NEW HAVEN REGIONAL CENTER, New Haven, Connecticut

Responsibilities: Primary case coordination and social work services for mentally retarded individuals who reside in two of the residential units at the NHRC. Participant on an inter-disciplinary team which met regularly to formulate long/short range case plans for the residents.               

9/72 - 5/73            WEST HAVEN COMMUNITY HOUSE, West Haven, Connecticut

Responsibilities: Group worker for Senior Citizen Friendship Group.

OTHER

Field Work Supervisor for Southern Connecticut State University School of Social Work, and Fordham University School of Social Work, 1982, 1983, 1984, 1985, 1993, 1995, 1996.

Title Vice President of Rehabilitative Services
Experience/Biography THE KENNEDY CENTER, INC., Trumbull , CT

October 2004 to Present -- Vice President of Rehabilitation Services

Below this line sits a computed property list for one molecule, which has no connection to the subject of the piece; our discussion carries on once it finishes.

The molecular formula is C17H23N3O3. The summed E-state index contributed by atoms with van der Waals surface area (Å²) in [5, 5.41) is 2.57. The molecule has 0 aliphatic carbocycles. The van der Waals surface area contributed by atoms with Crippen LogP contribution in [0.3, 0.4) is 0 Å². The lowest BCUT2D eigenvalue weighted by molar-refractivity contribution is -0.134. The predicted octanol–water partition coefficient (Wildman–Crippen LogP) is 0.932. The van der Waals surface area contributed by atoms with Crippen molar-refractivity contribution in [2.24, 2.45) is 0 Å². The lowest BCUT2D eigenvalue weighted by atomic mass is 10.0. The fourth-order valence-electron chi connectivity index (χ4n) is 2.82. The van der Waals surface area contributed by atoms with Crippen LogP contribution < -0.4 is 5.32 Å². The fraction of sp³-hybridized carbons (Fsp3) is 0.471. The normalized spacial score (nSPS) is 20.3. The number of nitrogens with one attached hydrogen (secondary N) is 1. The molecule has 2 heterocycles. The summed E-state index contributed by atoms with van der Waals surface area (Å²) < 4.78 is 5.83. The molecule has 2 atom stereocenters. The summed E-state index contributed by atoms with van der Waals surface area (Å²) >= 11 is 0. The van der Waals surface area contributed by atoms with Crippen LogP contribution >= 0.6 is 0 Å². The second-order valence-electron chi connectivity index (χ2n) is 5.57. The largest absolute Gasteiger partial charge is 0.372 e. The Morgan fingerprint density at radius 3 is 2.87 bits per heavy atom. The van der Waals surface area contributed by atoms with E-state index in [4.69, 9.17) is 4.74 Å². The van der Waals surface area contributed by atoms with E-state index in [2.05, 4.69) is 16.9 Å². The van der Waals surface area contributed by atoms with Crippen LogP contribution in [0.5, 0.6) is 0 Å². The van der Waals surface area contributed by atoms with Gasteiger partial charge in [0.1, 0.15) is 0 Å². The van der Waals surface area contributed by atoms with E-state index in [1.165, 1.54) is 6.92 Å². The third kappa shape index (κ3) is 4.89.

Oversee the Rehabilitation Division which includes Competitive Placement Programs, Acquired Brain Injury Program, Case Management Services, Mental Health Services: work services supported education, peer-mentoring services, Intake, Marketing Services and School-to-Career Transition Services. Supervise a team consisting of over 75 employees, which include 7 managers and 5 program coordinators. Ensure integrity of grants, contracts, and overall quality of services delivered. Lead Quality Assurance of case management systems for the entire agency. Liaison with various funding sources: BRS, BESB, DSS, DMHAS, DDS etc. to secure and maintain contract funding. Oversee a divisional budget of approximately 2.5 million.

August 2001 to September 2004 -- Supervisor of Employment Services

Oversee all Competitive Placement Programs, Acquired Brain Injury Program, Department of Worker's Rehab Services, and School-to-Career Transition Services. Supervised a team consisting of more than 20 individuals. Directly oversee two team coordinators, six job developers, and 12 employment specialist staff. Re-organized School-to-Career Transition Program to target identified constituent needs. Developed marketing strategy for expanding all employment services, including school-to-careers transition program. Member of the Business Advisory Council and Chair monthly Case Record Review Committee.